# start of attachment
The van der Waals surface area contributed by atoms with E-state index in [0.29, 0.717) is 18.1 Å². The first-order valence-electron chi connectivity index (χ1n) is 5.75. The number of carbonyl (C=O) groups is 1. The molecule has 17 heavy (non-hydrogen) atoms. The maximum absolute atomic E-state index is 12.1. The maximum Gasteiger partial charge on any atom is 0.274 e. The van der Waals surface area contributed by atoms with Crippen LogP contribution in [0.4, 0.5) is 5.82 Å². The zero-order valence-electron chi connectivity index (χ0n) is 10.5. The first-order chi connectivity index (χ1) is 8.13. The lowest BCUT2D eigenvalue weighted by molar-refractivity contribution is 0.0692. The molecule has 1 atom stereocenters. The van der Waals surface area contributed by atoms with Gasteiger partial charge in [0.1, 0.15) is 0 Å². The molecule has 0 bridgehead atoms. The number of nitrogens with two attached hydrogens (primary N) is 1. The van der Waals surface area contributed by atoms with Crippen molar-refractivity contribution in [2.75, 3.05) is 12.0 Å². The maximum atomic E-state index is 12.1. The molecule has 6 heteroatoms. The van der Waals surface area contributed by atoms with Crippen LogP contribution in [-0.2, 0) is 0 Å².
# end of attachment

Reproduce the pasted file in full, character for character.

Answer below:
The van der Waals surface area contributed by atoms with E-state index in [0.29, 0.717) is 18.1 Å². The first-order valence-electron chi connectivity index (χ1n) is 5.75. The number of carbonyl (C=O) groups is 1. The molecule has 17 heavy (non-hydrogen) atoms. The maximum absolute atomic E-state index is 12.1. The maximum Gasteiger partial charge on any atom is 0.274 e. The van der Waals surface area contributed by atoms with Crippen LogP contribution in [0.4, 0.5) is 5.82 Å². The zero-order valence-electron chi connectivity index (χ0n) is 10.5. The first-order chi connectivity index (χ1) is 8.13. The lowest BCUT2D eigenvalue weighted by molar-refractivity contribution is 0.0692. The molecule has 1 atom stereocenters. The van der Waals surface area contributed by atoms with Gasteiger partial charge in [0.1, 0.15) is 0 Å². The molecule has 0 bridgehead atoms. The number of nitrogens with two attached hydrogens (primary N) is 1. The van der Waals surface area contributed by atoms with Crippen molar-refractivity contribution in [2.75, 3.05) is 12.0 Å². The maximum atomic E-state index is 12.1. The molecule has 6 heteroatoms. The van der Waals surface area contributed by atoms with Crippen LogP contribution in [-0.2, 0) is 0 Å².